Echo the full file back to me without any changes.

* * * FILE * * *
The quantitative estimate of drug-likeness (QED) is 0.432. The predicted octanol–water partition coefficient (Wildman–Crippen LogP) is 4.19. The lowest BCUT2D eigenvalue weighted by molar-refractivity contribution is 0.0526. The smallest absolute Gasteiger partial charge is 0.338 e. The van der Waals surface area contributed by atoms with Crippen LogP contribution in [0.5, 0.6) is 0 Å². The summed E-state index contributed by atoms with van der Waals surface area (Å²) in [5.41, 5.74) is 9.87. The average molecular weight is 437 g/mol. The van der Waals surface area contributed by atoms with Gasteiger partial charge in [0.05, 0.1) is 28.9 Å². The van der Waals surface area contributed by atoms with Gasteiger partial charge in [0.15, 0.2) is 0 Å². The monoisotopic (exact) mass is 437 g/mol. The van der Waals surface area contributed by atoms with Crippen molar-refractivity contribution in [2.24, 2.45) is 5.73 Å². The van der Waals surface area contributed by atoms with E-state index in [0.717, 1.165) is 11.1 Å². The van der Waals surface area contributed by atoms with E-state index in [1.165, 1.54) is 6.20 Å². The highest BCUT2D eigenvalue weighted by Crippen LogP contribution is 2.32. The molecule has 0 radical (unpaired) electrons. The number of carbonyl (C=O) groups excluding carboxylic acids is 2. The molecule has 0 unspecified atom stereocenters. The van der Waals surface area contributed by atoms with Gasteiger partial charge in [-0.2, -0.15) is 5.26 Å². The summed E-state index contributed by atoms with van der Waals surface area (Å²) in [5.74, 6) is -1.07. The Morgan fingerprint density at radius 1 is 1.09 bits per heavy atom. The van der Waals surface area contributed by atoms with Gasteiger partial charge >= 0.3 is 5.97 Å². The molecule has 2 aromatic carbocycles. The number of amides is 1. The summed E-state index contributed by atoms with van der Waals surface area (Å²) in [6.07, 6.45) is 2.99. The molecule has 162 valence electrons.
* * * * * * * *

The quantitative estimate of drug-likeness (QED) is 0.432. The predicted octanol–water partition coefficient (Wildman–Crippen LogP) is 4.19. The lowest BCUT2D eigenvalue weighted by molar-refractivity contribution is 0.0526. The smallest absolute Gasteiger partial charge is 0.338 e. The van der Waals surface area contributed by atoms with Crippen LogP contribution in [0.5, 0.6) is 0 Å². The summed E-state index contributed by atoms with van der Waals surface area (Å²) in [5.41, 5.74) is 9.87. The average molecular weight is 437 g/mol. The van der Waals surface area contributed by atoms with Gasteiger partial charge in [0.05, 0.1) is 28.9 Å². The van der Waals surface area contributed by atoms with Gasteiger partial charge in [0.15, 0.2) is 0 Å². The monoisotopic (exact) mass is 437 g/mol. The van der Waals surface area contributed by atoms with Crippen molar-refractivity contribution in [2.24, 2.45) is 5.73 Å². The van der Waals surface area contributed by atoms with E-state index in [0.717, 1.165) is 11.1 Å². The van der Waals surface area contributed by atoms with E-state index in [1.165, 1.54) is 6.20 Å². The highest BCUT2D eigenvalue weighted by Crippen LogP contribution is 2.32. The molecule has 0 radical (unpaired) electrons. The number of carbonyl (C=O) groups excluding carboxylic acids is 2. The molecule has 0 unspecified atom stereocenters. The van der Waals surface area contributed by atoms with Gasteiger partial charge in [-0.2, -0.15) is 5.26 Å². The summed E-state index contributed by atoms with van der Waals surface area (Å²) in [5.74, 6) is -1.07. The Morgan fingerprint density at radius 1 is 1.09 bits per heavy atom. The van der Waals surface area contributed by atoms with Gasteiger partial charge >= 0.3 is 5.97 Å². The molecule has 2 aromatic carbocycles. The number of amides is 1. The summed E-state index contributed by atoms with van der Waals surface area (Å²) in [6.07, 6.45) is 2.99. The molecule has 162 valence electrons.